# How to Use the COUNT function in Excel (and COUNTA)

Apart from storing and manipulating numbers, sometimes, you may want to use Excel to simply count numbers.

For example, the number of students in a class, the number of items on a list, etc.

To do so, Excel offers two functions, the COUNT and the COUNTA function. Both the said functions are super easy to operate and can prove very handy. 😀

Read through this tutorial till the end to master both these functions. Also, download our free sample workbook right here to practice alongside you read.

## How to use the COUNT function to count cells in Excel

The COUNT function of Excel is going to be one of the simplest functions you’d ever come across.

Take the data in the image below.

1. To count these cells, write the COUNT function as follows.

=COUNT (A1:A6)

2. Here is the count produced by Excel.

Must note how the COUNT function has ignored the blank cell in between.

Pro Tip!

Did you notice how the COUNT function gives results that are not obvious to the eyes? We can see there are five values in the above formula.

The COUNT formula, however, only returns 4 as the count.

This is because the COUNT function only counts certain values that are either:

• Numeric values
• Date and Time values
• Boolean values (TRUE/FALSE)
• Numeric values enclosed in quotation marks (like “10”)

Umbrella is a text value, hence ignored by the COUNT function.

3. If you do not have a cell range to specify, you may also specify values inside the formula separated by a comma.

=COUNT (1, 2, 12/12/22, hello)

Must know that Excel 2007 (and newer versions) can only accept up to 255 values (arguments).

Until Excel 2007, this number was only 30. 🤨

### Counting cells in non-adjacent ranges

Can the COUNT function tackle non-adjacent ranges like in the image below?

1. Write the following formula.

=COUNT (A1:A5, B1:B6, C1:C10)

We have specified each non-adjacent range as a separate argument.

2. The COUNT function counts all the non-blank cells.

## COUNT vs COUNTA: Count numbers or non-empty cells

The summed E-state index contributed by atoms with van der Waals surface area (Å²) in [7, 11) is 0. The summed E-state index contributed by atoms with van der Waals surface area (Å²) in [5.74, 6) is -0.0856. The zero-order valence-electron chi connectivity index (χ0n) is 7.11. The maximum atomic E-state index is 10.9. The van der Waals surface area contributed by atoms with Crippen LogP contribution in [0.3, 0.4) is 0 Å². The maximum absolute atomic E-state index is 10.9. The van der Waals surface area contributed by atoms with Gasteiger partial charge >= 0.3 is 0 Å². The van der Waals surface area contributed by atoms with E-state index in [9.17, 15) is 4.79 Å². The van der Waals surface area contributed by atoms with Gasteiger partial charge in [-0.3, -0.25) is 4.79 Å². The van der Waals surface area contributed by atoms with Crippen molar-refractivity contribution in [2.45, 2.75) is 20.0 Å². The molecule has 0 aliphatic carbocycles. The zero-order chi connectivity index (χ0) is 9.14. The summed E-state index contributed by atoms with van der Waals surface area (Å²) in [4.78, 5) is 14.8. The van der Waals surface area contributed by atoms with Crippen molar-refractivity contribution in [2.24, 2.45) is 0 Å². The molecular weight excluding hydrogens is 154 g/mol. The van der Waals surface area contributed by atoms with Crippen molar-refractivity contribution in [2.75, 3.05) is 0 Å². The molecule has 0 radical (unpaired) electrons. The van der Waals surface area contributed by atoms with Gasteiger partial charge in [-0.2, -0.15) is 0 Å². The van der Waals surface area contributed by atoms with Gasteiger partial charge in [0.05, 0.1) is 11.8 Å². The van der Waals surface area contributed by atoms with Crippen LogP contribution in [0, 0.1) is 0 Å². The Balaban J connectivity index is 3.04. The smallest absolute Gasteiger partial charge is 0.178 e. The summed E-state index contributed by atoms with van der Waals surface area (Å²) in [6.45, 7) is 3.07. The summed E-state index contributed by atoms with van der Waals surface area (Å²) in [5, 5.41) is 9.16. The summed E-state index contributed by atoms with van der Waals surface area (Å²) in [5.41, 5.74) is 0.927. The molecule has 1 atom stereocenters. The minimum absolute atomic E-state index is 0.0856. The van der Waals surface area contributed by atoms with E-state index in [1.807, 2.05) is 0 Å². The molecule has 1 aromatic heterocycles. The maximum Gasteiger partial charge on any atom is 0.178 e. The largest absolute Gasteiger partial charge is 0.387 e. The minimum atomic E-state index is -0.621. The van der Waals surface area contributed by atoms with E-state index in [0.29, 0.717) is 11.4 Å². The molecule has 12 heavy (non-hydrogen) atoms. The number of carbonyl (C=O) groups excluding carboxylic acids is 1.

What differentiates the COUNT and COUNTA functions? A few things.

1. The COUNT function only counts cells containing specified values. These values include numbers, dates, time, and logical values (TRUE / FALSE). It also counts in numerical values enclosed in Quotation marks (“”).

Any value other than these would not be counted in by the COUNT function. It also ignores any text string.

2. The COUNT function ignores any blank cell in the specified range.

3. The COUNTA function only counts all non-blank cells.

A blank cell means a cell is all blank (no value). If a cell is only apparently blank, the COUNTA function would treat it as a non-blank cell and count it in.

An apparently blank cell may be the one with space even. Or some function the result whereof is a blank cell.

## How to use the COUNTA function to count non-empty cells

It’s time we see how the COUNTA function works.

The COUNTA function counts all non-blank cells (containing any values).

Let’s apply the COUNTA function to the data in the image below.

1. Write the COUNTA function as below.

= COUNTA (A1:A10)

2. COUNTA gives the results as follows.

The results show 8 cells. However, we only see 7 cells that contain values.

That’s what you see. One cell in between doesn’t have a value but a space character.

Even if a cell has a space character, the COUNTA function doesn’t treat it as a blank cell. It is included in the count of cells. 😏

The COUNTA function counts all values including text values and ERROR values. Error values include errors posed by Excel like the #NAME! error etc.

## Count cells using the status bar

If you’re running out of time and want a quick count of cells containing data – this section is for you.

You can count non-blank cells in Excel without operating a function.

1. Select the cells containing data.

Navigate to the right bottom of your spreadsheet to see the count of cells.

2. Or you can select multiple column headers (or row headers). In this case, Excel will count the number of non-blank cells in each column (or row).

## That’s it – Now what?

This guide teaches you the basics of the COUNT and COUNTA functions. It differentiates between them both and explains when should you use each of them.

Both the COUNT and COUNTA functions would help you in many situations. But these are only two very basic functions of Excel.

There’s much more to learn from this giant spreadsheet software. Some functions of Excel that you MUST learn are the VLOOKUP, SUMIF, and IF functions.

Register for my 30-minute free email course that is designed to offer you insights into these functions (and more).

## Other resources

There are many advanced versions of the COUNT and COUNTA functions of Excel. For example the COUNTIF function and the COUNTIFS function.

The COUNTIF function counts cells that meet a single criterion. Whereas, the COUNTIFS function counts cells that meet multiple criteria. Check them out here!

Additionally, you may want to learn how to use operators in the COUNTIF Function.